When Viola Davis Won: A Poem

by Ajanae Dawkins

When Viola Davis won
every blk girl
bone in my blk girl body danced
the closet of blk girl talent opened
and all the skeletons fell
out on that

When Harriet fell from her
teeth all brown beauty; all clawed freedom
and world on her back
and tremble in her throat
every blk girl song I knew
found my voice

When Viola won
I watched her speech 9 times
All day, I brought everything to her name
In all my classes. Spanish. Film.
In all my breaks. I am whispering Viola
Like a spell. Like I’m waiting for it
To grant me it’s magic or something
Each time it leaves my mouth
My whole body steadies as if
It were an
This joy will not just
float away

When Viola won
in that moment, there
my desk chair now
a pew, my legs now held with
stockings and my edges
pressed, cause here you are all Sunday morning
glory, so much so that at the end of the speech my
stomach growled like I been praising,
and now, it feel like all this weeks sins are forgiven

Taraji stands and she is the whole congregation

When Viola won
I thought of all of the hunting
they’ve done
how we been prey
saw her on stage and swore
there was a rifle in her mouth
and I watched her blow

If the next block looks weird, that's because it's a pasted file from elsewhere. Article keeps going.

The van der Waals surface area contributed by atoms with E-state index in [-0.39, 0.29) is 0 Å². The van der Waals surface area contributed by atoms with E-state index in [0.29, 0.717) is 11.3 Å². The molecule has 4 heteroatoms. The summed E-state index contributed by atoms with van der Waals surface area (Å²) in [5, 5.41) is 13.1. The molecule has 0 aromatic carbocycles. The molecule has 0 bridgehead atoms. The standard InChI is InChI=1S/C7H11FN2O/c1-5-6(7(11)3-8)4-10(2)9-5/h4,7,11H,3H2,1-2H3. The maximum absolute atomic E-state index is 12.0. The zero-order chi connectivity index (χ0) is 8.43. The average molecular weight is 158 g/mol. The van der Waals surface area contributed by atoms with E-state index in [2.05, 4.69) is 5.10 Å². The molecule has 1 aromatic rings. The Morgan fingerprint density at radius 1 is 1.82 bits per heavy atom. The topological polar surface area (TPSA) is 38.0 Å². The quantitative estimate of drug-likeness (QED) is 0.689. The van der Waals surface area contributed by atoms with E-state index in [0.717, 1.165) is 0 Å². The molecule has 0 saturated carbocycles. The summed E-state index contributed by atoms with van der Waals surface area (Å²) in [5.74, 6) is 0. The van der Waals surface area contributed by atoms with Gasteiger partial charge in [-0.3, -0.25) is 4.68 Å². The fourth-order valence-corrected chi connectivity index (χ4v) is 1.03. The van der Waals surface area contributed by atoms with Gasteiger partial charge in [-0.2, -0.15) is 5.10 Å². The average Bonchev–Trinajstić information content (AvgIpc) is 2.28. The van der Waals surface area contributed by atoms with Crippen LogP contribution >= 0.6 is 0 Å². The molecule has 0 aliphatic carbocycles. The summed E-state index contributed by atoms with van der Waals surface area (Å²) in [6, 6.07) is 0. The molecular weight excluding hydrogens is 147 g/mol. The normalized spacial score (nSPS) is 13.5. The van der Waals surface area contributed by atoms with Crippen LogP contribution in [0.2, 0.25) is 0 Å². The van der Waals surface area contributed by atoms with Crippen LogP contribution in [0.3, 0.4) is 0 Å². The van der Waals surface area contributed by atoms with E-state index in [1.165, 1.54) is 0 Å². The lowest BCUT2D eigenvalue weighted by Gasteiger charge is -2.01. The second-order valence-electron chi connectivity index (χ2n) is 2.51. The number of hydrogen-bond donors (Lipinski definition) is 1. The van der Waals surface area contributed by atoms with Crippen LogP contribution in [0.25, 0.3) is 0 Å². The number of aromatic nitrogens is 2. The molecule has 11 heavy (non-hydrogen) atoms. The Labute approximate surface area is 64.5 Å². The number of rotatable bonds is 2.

the bullets back
or suck them out one by one
bet the whole world was wondering how her body make
gun powder from nothing
how she don’t suffer from their lead or poison
while her tongue become a trigger
while her body reverse the corpse

When Viola won
I wanted prime time
with my hair out
my body shook
between my mommas
the comb raking from her hand through
my hair
and all the shed gathering like leaves
I wanted to hear about the hooch and flame
how even when we set our own house on
fire they deny the deed
I wanted the magic of transparency
the glory of being undone
all prime time
all blk like never before

When Viola Davis won,
I looked at her eyes
two flower bouquets
with petals, drifting from her cheeks
one by one
as if to ask
they love me.
they love me not.
and honey,
they do
they do

Photo: Helga Esteb / Shutterstock.com

Ajanae Dawkins is a poet and performance artist dedicated to illustrating the human experiences of Black women through her writing and perfromance. Her most recent project was a one woman show, named Atlantic, that explored violence against the Black female body through the story 276 girls that were kidapped in Nigeria. She is a student at the University of Wisconsin-Madison on a full tuition scholarship for her poetry through OMAI, First Wave.